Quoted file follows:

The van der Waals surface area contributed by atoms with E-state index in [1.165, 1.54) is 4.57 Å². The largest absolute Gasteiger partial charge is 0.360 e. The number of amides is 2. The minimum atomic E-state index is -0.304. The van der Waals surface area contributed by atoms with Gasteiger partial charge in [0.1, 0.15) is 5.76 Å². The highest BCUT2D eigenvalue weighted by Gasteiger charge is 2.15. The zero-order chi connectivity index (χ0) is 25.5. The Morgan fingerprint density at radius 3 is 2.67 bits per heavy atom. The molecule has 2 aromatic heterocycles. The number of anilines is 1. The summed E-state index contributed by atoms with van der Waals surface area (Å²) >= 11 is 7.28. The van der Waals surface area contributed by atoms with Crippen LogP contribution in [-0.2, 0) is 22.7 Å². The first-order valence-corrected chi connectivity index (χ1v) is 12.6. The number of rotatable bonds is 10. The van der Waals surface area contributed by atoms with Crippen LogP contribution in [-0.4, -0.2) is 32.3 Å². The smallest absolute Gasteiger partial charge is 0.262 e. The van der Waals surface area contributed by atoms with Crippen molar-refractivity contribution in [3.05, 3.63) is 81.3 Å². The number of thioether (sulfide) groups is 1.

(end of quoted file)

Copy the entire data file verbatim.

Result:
The van der Waals surface area contributed by atoms with E-state index in [1.165, 1.54) is 4.57 Å². The largest absolute Gasteiger partial charge is 0.360 e. The number of amides is 2. The minimum atomic E-state index is -0.304. The van der Waals surface area contributed by atoms with Gasteiger partial charge in [0.1, 0.15) is 5.76 Å². The highest BCUT2D eigenvalue weighted by Gasteiger charge is 2.15. The zero-order chi connectivity index (χ0) is 25.5. The Morgan fingerprint density at radius 3 is 2.67 bits per heavy atom. The molecule has 2 aromatic heterocycles. The number of anilines is 1. The summed E-state index contributed by atoms with van der Waals surface area (Å²) >= 11 is 7.28. The van der Waals surface area contributed by atoms with Crippen LogP contribution in [-0.2, 0) is 22.7 Å². The first-order valence-corrected chi connectivity index (χ1v) is 12.6. The number of rotatable bonds is 10. The van der Waals surface area contributed by atoms with Crippen LogP contribution in [-0.4, -0.2) is 32.3 Å². The smallest absolute Gasteiger partial charge is 0.262 e. The van der Waals surface area contributed by atoms with Crippen molar-refractivity contribution in [3.05, 3.63) is 81.3 Å². The number of thioether (sulfide) groups is 1.